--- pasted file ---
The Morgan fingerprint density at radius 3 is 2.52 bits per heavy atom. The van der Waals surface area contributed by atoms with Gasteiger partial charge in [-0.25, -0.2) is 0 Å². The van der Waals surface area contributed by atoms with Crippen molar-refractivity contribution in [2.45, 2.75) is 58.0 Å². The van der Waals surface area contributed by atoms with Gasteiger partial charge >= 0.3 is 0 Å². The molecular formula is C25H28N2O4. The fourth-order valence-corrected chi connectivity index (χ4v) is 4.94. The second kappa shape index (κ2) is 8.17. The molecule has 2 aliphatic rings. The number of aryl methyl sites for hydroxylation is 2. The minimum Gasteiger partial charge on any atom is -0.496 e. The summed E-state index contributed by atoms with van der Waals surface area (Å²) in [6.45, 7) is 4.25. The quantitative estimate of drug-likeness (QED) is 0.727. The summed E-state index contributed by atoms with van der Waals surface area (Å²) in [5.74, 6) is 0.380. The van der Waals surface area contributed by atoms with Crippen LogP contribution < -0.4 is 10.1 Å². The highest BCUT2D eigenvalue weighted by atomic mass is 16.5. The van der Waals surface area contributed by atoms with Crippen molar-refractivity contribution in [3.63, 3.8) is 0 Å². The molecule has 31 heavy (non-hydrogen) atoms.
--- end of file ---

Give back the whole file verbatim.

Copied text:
The Morgan fingerprint density at radius 3 is 2.52 bits per heavy atom. The van der Waals surface area contributed by atoms with Gasteiger partial charge in [-0.25, -0.2) is 0 Å². The van der Waals surface area contributed by atoms with Crippen molar-refractivity contribution in [2.45, 2.75) is 58.0 Å². The van der Waals surface area contributed by atoms with Gasteiger partial charge >= 0.3 is 0 Å². The molecular formula is C25H28N2O4. The fourth-order valence-corrected chi connectivity index (χ4v) is 4.94. The second kappa shape index (κ2) is 8.17. The molecule has 2 aliphatic rings. The number of aryl methyl sites for hydroxylation is 2. The minimum Gasteiger partial charge on any atom is -0.496 e. The summed E-state index contributed by atoms with van der Waals surface area (Å²) in [6.45, 7) is 4.25. The quantitative estimate of drug-likeness (QED) is 0.727. The summed E-state index contributed by atoms with van der Waals surface area (Å²) in [5.74, 6) is 0.380. The van der Waals surface area contributed by atoms with Crippen LogP contribution < -0.4 is 10.1 Å². The highest BCUT2D eigenvalue weighted by atomic mass is 16.5. The van der Waals surface area contributed by atoms with Crippen molar-refractivity contribution in [3.63, 3.8) is 0 Å². The molecule has 31 heavy (non-hydrogen) atoms.